These tendencies are brought to an extreme of fruition in multicellular organisms, such as animals, whose bodies are potentially mutually cooperative by default as clonal collections of cells that typically are surrounded by parasite-blocking adaptations. Multicellular organisms thus can act to neutralize would-be pathogens via the employment of various barriers (e.g., epidermis) which protect the interior of bodies from invaders. Multicellular organisms also can actively punish defectors (i.e., pathogens) through their display of immune defenses. Bacteria abortive infection systems, which function against invading phages, or bacteria poisoning of protist predators via the production of exotoxins too might be viewed as means of defector punishment (i.e., functions which work after the defector has either ingested or otherwise gained access to a cell's phenotype). In addition to neutralizing would-be defectors, however, it is also possible for defectors to be generated from within, that is, via mutation.
It is the nature of successful systems that they are subject to exploitation. This is seen explicitly in terms of such concepts as the evolution of virulence (i.e., in pathogens) and the related frequency-dependent selection issues such as "Kill the winner", where greater success, as measured in population numbers or, especially, density of host organisms, gives rise to more-rapid transmission of parasites and thereby fewer near-term constraints on host exploitation (or prey exploitation in the case of predator-prey interactions). Such "parasites" can be borne not only from without, such as bacterial or viral pathogens, both of which are genetically distinct from host organisms, but also can come from within, in the form of selfish genes or mutants within larger, even otherwise clonal populations. Such mutants not only can disrupt the cooperative entities within which they arise but also, rarely, are even able to move, infectiously, to other such cooperative entities.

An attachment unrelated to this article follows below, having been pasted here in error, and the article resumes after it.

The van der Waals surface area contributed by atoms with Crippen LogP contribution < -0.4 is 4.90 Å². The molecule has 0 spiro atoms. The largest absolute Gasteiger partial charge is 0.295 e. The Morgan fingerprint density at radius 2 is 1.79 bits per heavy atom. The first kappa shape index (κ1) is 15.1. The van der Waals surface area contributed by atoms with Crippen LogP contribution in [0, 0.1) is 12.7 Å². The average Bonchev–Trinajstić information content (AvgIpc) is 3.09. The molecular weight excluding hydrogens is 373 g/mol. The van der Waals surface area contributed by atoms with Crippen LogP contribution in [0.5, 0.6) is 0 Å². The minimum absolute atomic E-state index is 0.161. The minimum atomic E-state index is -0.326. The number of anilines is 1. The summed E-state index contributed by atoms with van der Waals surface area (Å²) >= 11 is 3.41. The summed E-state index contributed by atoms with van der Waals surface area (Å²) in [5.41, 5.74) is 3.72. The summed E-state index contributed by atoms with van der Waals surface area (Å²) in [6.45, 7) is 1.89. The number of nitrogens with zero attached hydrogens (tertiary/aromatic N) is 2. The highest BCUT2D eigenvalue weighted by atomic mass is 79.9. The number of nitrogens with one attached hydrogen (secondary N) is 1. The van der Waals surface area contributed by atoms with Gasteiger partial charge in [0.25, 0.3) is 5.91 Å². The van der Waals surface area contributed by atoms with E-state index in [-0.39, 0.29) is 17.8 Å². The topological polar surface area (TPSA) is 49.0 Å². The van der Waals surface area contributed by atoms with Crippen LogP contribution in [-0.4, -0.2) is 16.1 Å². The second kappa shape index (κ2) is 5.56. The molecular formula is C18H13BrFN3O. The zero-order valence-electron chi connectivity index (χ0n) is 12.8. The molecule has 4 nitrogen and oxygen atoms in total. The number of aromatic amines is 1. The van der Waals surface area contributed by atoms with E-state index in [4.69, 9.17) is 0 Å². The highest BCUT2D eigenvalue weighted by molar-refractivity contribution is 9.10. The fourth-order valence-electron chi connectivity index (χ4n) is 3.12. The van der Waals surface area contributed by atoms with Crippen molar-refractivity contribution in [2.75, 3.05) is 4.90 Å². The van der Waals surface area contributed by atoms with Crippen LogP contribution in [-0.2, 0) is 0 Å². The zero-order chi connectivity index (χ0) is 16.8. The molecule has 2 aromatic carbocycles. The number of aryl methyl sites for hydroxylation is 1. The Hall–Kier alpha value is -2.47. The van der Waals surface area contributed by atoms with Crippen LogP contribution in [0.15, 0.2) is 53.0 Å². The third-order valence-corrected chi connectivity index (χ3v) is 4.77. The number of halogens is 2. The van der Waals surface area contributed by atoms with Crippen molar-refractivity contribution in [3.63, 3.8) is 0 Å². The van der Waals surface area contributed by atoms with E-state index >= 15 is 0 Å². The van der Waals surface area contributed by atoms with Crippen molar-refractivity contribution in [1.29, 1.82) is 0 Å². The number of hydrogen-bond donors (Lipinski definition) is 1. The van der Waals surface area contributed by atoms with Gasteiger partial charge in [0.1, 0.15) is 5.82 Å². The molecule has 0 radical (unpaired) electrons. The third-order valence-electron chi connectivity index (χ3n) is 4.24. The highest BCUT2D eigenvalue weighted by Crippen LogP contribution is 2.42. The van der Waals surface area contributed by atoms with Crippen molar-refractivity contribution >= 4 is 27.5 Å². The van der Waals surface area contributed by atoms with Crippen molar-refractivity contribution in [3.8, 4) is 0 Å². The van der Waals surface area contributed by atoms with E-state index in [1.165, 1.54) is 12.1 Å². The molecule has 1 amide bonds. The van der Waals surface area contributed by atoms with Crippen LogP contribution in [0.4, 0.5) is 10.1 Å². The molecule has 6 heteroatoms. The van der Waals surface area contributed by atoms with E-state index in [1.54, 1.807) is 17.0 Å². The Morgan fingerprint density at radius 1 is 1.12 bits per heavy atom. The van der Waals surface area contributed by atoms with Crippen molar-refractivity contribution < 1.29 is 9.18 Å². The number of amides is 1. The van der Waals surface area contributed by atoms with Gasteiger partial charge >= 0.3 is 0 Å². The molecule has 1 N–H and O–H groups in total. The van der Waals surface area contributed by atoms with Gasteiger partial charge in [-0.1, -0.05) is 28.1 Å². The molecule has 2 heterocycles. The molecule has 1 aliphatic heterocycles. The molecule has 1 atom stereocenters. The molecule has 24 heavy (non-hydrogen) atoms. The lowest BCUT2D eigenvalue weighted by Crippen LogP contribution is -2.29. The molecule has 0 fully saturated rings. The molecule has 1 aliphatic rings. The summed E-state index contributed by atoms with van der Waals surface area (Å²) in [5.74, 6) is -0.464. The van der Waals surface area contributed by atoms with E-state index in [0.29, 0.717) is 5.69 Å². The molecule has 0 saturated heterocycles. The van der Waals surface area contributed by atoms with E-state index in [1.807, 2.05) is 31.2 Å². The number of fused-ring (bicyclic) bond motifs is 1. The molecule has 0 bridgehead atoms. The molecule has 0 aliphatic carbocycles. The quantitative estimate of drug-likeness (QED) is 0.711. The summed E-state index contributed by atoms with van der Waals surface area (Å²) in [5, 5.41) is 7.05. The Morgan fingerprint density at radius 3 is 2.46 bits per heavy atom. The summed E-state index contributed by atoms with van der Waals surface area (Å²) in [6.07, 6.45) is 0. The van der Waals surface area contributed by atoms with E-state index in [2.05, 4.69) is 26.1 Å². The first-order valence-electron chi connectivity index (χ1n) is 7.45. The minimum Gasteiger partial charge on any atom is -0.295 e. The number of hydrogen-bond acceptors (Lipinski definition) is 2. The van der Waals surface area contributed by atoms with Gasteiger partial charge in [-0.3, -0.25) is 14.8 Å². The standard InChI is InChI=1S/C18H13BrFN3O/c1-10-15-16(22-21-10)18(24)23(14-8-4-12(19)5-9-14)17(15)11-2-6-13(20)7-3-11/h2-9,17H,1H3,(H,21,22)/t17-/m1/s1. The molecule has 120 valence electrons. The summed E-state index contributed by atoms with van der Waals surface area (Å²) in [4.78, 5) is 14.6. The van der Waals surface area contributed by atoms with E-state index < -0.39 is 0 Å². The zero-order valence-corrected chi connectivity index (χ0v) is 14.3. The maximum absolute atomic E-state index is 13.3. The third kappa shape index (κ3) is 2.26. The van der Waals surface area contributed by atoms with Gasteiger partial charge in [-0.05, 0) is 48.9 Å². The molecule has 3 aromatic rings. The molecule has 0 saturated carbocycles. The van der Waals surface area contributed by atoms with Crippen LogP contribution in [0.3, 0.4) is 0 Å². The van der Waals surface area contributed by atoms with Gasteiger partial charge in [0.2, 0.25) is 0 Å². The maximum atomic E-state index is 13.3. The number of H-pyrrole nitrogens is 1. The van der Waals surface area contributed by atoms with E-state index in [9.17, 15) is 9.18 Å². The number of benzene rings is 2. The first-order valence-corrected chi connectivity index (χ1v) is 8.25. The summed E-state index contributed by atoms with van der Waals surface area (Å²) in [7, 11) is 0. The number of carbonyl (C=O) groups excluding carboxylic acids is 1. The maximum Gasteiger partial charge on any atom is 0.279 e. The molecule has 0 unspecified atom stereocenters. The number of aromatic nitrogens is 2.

The likelihood that selfishness-conferring mutations may come to dominant populations is a function of four factors: mutation rates, population size, degree of selection within populations for selfishness, and frequency of population purification. That is, otherwise clonal populations are susceptible to invasion from within by defectors given greater likelihood of mutation per individual (such as individual bacterial cells), the more individuals that are present which are potentially mutating (corresponding to the number of cells making up a bacterial microcolony, for instance), and to what degree the resulting mutant individuals have an opportunity to successfully compete with the non-mutant individuals within which they are now found. The latter depends on the extent to which natural selection, which can favor the evolution of selfishness, has an opportunity to occur, thereby motivating the further invasion of clonal populations by selfish mutants that have arisen in their midst. Culture purification, which can limit the latter opportunities, will be addressed especially in the following section.